bilingual speakers of Moroccan Arabic and English. The main theories and syntactic approaches to intra-sentential code switching are examined and previous research and theoretical models are also challenged. 

    This investigation is a useful tool in language contact, bilingualism, psycholinguistics and sociolinguistics in general. It is particularly of interest in the field of syntax, general and complex morphology as well as bilingual studies.

    For further information, please see:  http://s344271702.e-shop.info/shop/article_ISBN%25209783862880454/LW-41%3A-A-Structural-Analysis-of-Moroccan-Arabic-and-English-Intra-Sentential-Code-Switching.html?shop_param=cid%3D123%26aid%3DISBN%25209783862880454%26.

    reposted from Arabic-L

  • 25 Apr 2011 3:00 PM | Robert Ranieri (Administrator)

    A brief Introduction to the Semitic Languages

    Aaron D. Rubin
     
    With a written history of nearly five thousand years, the Semitic languages comprise one of the world's earliest attested and longest attested families. Well known members of the family include Arabic, Hebrew, Aramaic, Amharic, and Akkadian. This volume provides an overview of this important language family, including both ancient and modern languages. After a brief introduction to the history of the family and its internal classification, subsequent chapters cover topics in phonology, morphology, syntax, and lexicon. Each chapter describes features that are characteristic of the Semitic language family as a whole, as well as some of the more
    extraordinary developments that take place in the individual languages. This provides both a typological overview and a description of more unique features. The chapters contain abundant examples from numerous languages. All the examples include morpheme by morpheme glosses, as well as translations, which help make these examples clear and accessible even to those not familiar with a given language. Concluding the book is a detailed guide to further reading, which directs the reader to the most important reference tools and secondary literature, and an up-to-date bibliography.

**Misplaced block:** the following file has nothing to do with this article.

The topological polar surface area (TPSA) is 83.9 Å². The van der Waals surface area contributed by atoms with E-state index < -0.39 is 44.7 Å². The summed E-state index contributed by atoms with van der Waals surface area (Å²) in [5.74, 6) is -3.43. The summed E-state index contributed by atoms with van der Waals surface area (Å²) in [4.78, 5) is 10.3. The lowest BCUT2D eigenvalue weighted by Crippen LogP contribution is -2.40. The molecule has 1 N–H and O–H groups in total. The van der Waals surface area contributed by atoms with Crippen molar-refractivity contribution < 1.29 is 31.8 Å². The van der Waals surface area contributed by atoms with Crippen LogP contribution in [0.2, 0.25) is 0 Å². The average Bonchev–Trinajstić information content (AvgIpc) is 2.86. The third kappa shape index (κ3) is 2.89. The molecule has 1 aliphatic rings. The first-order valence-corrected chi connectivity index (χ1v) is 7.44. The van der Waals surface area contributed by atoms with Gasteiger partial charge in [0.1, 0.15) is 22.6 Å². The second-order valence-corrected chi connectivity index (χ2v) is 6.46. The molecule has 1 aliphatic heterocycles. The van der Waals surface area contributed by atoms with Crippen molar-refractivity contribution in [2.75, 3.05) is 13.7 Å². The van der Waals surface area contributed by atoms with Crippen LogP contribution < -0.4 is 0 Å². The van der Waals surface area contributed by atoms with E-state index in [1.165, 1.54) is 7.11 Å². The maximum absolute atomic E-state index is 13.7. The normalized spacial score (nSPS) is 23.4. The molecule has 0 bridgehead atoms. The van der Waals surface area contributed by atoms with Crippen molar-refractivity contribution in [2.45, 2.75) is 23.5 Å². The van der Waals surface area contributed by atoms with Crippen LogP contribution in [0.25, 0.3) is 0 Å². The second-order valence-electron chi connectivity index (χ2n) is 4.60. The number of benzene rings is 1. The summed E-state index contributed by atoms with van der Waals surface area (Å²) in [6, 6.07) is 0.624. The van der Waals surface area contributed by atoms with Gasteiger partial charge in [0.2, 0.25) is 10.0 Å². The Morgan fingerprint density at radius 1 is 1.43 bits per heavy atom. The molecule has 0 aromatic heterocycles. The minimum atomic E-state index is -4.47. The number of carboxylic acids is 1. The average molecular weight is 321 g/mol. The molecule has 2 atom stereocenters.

This brief introduction contains a rich variety of data, and covers topics not normally found in short sketches such as this. The clarity of presentation makes it useful not only to those in the field of Semitic linguistics, but also to the general linguist or language enthusiast who wishes to learn something about this important language family. 

    For further information, see:  http://www.gorgiaspress.com/bookshop/p-57244-rubin-aaron-a-brief-introduction-to-the-semitic-languages.aspx.

    reposted from Arabic-L

  • 25 Apr 2011 2:57 PM | Robert Ranieri (Administrator)

    Wortatlas der arabischen dialekte band i: mensch, natur, fauna und flora

    Peter Behnstedt, Manfred Woidich
     
    The Wortatlas der arabischen Dialekte / Word Atlas of Arabic Dialects (WAD) intends to provide an unprecedented survey of the lexical richness and diversity of the Arabic dialects as spoken from Uzbekistan to Mauritania and Nigeria, from Malta to Sudan, and including the Ki-Nubi Creole as spoken in Uganda and Kenya. The multilingual word atlas will consist of three volumes in total with some 500 onomasiological maps in full colour. Each map presents a topic or notion and its equivalents in Arabic as collected from the dialectological literature (dictionaries, grammars, text collections, ethnographic reports, etc.), from the editors’ own field work, from questionnaires filled out by native speakers or by experts for a certain dialect region, and also from the internet. Polyglot legends in German, English, French, Spanish, Italian accompany the maps to facilitate further access. Each map is followed by a commentary in German, providing more details about the sources and the individual forms, and discussing semantic and etymological issues. All quotations are in their original language. The maps mainly show lexical types, detailed and concrete forms are given in the commentaries. An introduction is provided in both German and English and an index of all lexemes in the atlas will be available.

     

    The first volume Band I: Mensch, Natur, Fauna und Flora / Volume 1: Mankind, Nature, Fauna and Flora contains subjects such as ‘family members’, ‘professions’, ‘human qualities’. The second volume will deal with material culture (‘house’, ‘utensils’, ‘food’, ‘clothing’, ‘vehicles’, etc.) and the third and final volume will focus on verbs, adjectives and function words. The atlas will be indispensable for everyone interested in the modern spoken Arabic language, as well as for dialectologists and for semanticists.

    For further information, please see http://www.brill.nl/default.aspx?partid=210&pid=33436.

    Reposted from Arabic-L

 
AATA  ~  3416 Primm Lane  ~  Birmingham, Alabama, 35216  USA  ~  Contact Us
Powered by Wild Apricot Membership Software